The weakening of public institutions and the consequent loss of authority implies that the government’s assurances carry very little weight. In a bizarre piece of news, it was reported that the communist government was mulling tax rebate and subsidy to businesses hit by the virus rather than proposing relief to wage workers that have begun to lose jobs or returnees from abroad who have kept the economy of the country afloat with remittance inflows.
Social capital, when defined as the ‘network of relationships among people who live and work in a particular society, enabling that society to function effectively’ rather than the Bourdieuian sense of the expression, help the weak and the powerful alike in the times of crises. Modernisation implies a reduction in social capital everywhere.
The impact of gross inequalities upon traditional societies is harsher. The rich and powerful isolate themselves in luxurious ghettos with high walls and iron gates. The poor have to live in pitiable communities where concerns of sanitation are secondary to sheer survival. There is little water for daily needs, let alone to wash one’s hands multiple times a day with soap.
Even though disasters hit the poor harder, pandemics don’t always recognise class differences. Housemaids, chauffeurs and nannies can’t be constantly monitored or protected with the compulsive rubbing of hand sanitisers.
There may not have been much malice in calling the novel coronavirus the ‘Wuhan virus’, but it was certainly tactless to the point of being insensitive. It has given rise to xenophobic rise in anti-Asian racism in the West where East Asians had begun to establish themselves as the model minority after its fear of Islamism in the wake of the so-called ‘war on terror’ everywhere.
Analogous to the urge to scapegoat an entire race for the threat, pandemics sometimes give rise to ethnonational supremacism among those that haven’t yet been hit with the full ferocity of the virulent disease. Vegetarianism is a choice at best rather than a virtue.
No-touch greetings such as Namaste and Salam are definitely more hygienic, but it doesn’t have the same equalising force as that of a Bahun priest being compelled to shake the hands of a Dalit or an Ashraf landlord embracing a Hazza shoemaker, even for form’s sake. The adoption of no-touch greetings is a necessity of circumstance and has to be practised with personal humility rather than communal arrogance.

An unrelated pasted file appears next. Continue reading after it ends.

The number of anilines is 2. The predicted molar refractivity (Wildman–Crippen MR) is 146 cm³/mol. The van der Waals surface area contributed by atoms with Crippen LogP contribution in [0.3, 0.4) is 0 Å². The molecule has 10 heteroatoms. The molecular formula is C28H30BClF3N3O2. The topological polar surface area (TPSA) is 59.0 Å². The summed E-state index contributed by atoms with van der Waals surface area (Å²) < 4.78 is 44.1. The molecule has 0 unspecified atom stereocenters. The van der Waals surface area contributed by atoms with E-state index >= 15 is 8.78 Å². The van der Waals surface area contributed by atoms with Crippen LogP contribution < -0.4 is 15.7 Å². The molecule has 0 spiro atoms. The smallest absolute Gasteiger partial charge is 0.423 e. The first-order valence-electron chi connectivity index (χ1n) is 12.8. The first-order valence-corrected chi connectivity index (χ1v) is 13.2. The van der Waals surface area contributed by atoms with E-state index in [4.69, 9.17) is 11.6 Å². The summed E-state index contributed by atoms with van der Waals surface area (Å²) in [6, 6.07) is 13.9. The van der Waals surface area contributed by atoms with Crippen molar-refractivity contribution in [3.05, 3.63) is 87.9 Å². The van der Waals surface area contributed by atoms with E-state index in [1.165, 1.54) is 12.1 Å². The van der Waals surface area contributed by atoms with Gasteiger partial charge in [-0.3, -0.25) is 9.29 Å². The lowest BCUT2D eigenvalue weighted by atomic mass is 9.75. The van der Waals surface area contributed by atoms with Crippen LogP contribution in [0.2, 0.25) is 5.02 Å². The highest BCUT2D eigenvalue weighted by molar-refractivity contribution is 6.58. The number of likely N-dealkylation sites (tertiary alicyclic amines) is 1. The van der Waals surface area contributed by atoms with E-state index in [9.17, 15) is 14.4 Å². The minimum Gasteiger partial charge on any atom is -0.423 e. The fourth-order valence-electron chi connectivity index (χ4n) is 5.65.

Naomi Klein’s ‘shock doctrine’ hypothesizes that people tend to put too much trust in those in power during crises, which makes the establishment push through policies that systematically deepen inequality, enrich elites, and undercut everyone else. Perhaps it’s necessary to revisit such a premise in the wake of the ‘deaths of despair’ and the emergence of populist, potent and polarising global leaders that inspire little confidence.
Political legitimacy is based on the shared belief in the rightness of the regime. That seems to be under stress everywhere as naked majoritarianism continues to triumph over political morality in country after country. Professional legitimacy is acquired through excellence in expertise that benefits everyone in society though in varying degrees. Despite its persistent allure among policymakers, free-market fundamentalism has badly shaken people’s faith the competence and willingness of professionals to alleviate human suffering.
In an effort to escape circumstances over which they had little control, a significant section of the population had begun to find solace in the virtual world of asocial media. During crises, unrestrained messages often confound the confusion. Perhaps perplexity is the human response of coping with the uncertainty of pandemics.
What do you think?